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'Sensory Meadow' adds whimsy to your walk

September 10, 2012

Interactive exhibit offers passersby light, sound show

Big Brother may not be watching you on ASU’s Tempe campus, but someone – or something – seems to sense your presence when you walk through the breezeway of the Stauffer building.

There’s a sound. Is it singing? A bird chirping? The murmuring of voices from the past?

There are lights, too – 45 futuristic lanterns of blue, orange, green. Are they watching, or listening, too?

The answer is yes. As you walk through the breezeway, the lights sense your presence and turn on, and your movement inspires various sounds.

You are in a “Sensory Meadow.”

“Sensory Meadow” is an art project created by Todd Ingalls, an associate research professor in the School of Arts, Media & Engineering, and Mary Bates Neubauer, a professor in the School of Art, both units in the Herberger Institute for Design and the Arts, for the opening of the Digital Culture program in AME.

“Thanassis Rikakis, former director of AME, had asked Todd and me to create a suspended artwork for the Digital Culture Walkway next to Stauffer Building,” Neubauer said. “Thanassis had liked the Photo-luminescent Sound Garden, a temporary commission that had been installed in 2010 at the Scottsdale Civic Center Bell Tower. As first we looked into adapting components from the Sound Garden, but realized that we would need to create an entirely new piece, specific to the walkway site.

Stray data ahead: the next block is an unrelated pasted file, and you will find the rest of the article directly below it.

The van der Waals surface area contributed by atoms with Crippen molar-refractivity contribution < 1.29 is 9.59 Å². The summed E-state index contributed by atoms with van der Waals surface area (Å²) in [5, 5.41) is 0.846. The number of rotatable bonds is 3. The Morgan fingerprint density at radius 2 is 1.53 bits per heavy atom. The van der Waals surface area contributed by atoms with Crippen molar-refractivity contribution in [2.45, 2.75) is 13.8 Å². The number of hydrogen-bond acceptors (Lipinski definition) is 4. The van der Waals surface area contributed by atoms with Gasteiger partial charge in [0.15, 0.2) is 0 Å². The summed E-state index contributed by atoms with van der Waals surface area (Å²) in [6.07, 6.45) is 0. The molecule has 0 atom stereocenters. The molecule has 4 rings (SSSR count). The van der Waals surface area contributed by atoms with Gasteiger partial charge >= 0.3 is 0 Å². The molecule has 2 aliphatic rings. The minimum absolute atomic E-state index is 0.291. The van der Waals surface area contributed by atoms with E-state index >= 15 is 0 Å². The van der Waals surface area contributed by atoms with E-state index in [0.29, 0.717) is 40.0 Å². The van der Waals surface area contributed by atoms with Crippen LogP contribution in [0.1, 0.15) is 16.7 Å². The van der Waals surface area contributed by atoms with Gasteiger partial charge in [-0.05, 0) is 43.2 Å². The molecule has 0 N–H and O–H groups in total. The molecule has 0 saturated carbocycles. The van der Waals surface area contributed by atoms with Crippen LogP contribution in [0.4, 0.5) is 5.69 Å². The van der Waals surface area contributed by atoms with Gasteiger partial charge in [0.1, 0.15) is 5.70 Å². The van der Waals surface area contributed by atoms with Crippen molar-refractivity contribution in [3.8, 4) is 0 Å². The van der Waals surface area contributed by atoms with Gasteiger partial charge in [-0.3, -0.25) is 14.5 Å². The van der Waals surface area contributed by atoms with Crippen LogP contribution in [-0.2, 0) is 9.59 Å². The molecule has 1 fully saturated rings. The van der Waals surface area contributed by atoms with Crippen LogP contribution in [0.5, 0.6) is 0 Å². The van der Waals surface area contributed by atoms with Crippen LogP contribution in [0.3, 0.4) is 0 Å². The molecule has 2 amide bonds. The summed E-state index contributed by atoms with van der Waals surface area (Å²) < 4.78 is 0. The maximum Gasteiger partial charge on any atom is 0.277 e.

“The task was to activate the rather dark and featureless walkway. We needed to brighten this long, rectangular space with a field of lights, many more than were at the Bell Tower. We came up with the idea of the field as a Meadow, consisting of flower-like light-forms made of stacked laser cut contours on light tubes with magnifying lenses.

“We also developed a color palette and a sequence of five differing blossom-like- but retro-futuristic, light-forms of various sizes and proportions. Conceptually, we both liked the idea of the way a breeze blows through a meadow, coursing through the grasses and plants, to polling and dissipating, revealing the movement of the wind.”

“Sensory Meadow” is tied to several websites that monitor environmental data, such as temperature, humidity and water-flow data, and create sounds related to the changes in conditions.

One of the sounds emulates the first “singing” done by a computer and is “my homage to computer pioneer Max Mathews,” Ingalls said.

Mathews, an electrical engineering, worked at Bell Labs, where he wrote MUSIC, the first widely used program for sound generation. Mathews, in 1961, wrote an accompaniment to a computer-synthesized singing voice that was used in “2001: A Space Odyssey.”

Even though “Sensory Meadow” is an experiment in expressing streaming numerical data through sound and light, it also is an experience of pleasure and surprise.

“Some people walk through it every day,” Ingalls said. “People try to figure out how it works and interact with it,” Ingalls said.

“The more people and movement that the motion detectors sense, the more active the artwork becomes,” Neubauer said. “The concept explores the idea of creating artworks that have their own sensory capacity, and can offer a response back to the viewer.

“We like that the artwork seems to make people happy, and we often see people moving or dancing under the lights.”

Ingalls said the original intention was to have “Sensory Meadow” up for six months, but it’s still there keeping its watch on passers-by.

It’s a low-power installation that uses LED lights, so perhaps it will get to stay.

“Sensory Meadow” adds a sense of play to the campus by day, and drama in the dark. Ingalls said it’s “much more interesting at night.”